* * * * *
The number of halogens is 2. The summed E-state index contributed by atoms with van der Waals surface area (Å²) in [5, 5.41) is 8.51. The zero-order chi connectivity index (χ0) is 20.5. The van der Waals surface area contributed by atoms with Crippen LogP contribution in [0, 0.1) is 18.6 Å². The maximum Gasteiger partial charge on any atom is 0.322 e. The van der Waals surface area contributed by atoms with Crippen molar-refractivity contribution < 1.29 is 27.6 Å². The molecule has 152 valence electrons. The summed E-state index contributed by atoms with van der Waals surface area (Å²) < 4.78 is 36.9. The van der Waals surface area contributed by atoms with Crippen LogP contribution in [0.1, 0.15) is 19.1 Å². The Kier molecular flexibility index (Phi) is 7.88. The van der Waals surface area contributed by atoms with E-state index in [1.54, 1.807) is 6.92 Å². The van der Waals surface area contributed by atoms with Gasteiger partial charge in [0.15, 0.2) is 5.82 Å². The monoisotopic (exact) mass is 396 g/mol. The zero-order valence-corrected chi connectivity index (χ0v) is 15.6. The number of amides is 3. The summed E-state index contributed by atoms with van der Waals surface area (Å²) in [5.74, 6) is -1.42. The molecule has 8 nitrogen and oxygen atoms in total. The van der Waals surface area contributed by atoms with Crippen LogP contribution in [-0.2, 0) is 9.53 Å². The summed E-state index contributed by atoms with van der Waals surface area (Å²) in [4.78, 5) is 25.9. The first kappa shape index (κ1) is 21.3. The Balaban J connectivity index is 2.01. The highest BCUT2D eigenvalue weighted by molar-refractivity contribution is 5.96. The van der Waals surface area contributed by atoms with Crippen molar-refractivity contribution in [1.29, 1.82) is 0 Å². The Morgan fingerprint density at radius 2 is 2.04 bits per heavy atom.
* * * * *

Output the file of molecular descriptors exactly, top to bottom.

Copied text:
The number of halogens is 2. The summed E-state index contributed by atoms with van der Waals surface area (Å²) in [5, 5.41) is 8.51. The zero-order chi connectivity index (χ0) is 20.5. The van der Waals surface area contributed by atoms with Crippen LogP contribution in [0, 0.1) is 18.6 Å². The maximum Gasteiger partial charge on any atom is 0.322 e. The van der Waals surface area contributed by atoms with Crippen molar-refractivity contribution < 1.29 is 27.6 Å². The molecule has 152 valence electrons. The summed E-state index contributed by atoms with van der Waals surface area (Å²) < 4.78 is 36.9. The van der Waals surface area contributed by atoms with Crippen LogP contribution in [0.1, 0.15) is 19.1 Å². The Kier molecular flexibility index (Phi) is 7.88. The van der Waals surface area contributed by atoms with E-state index in [1.54, 1.807) is 6.92 Å². The van der Waals surface area contributed by atoms with Gasteiger partial charge in [0.15, 0.2) is 5.82 Å². The monoisotopic (exact) mass is 396 g/mol. The zero-order valence-corrected chi connectivity index (χ0v) is 15.6. The number of amides is 3. The summed E-state index contributed by atoms with van der Waals surface area (Å²) in [5.74, 6) is -1.42. The molecule has 8 nitrogen and oxygen atoms in total. The van der Waals surface area contributed by atoms with Crippen LogP contribution in [-0.2, 0) is 9.53 Å². The summed E-state index contributed by atoms with van der Waals surface area (Å²) in [4.78, 5) is 25.9. The first kappa shape index (κ1) is 21.3. The Balaban J connectivity index is 2.01. The highest BCUT2D eigenvalue weighted by molar-refractivity contribution is 5.96. The van der Waals surface area contributed by atoms with Crippen molar-refractivity contribution in [1.29, 1.82) is 0 Å². The Morgan fingerprint density at radius 2 is 2.04 bits per heavy atom.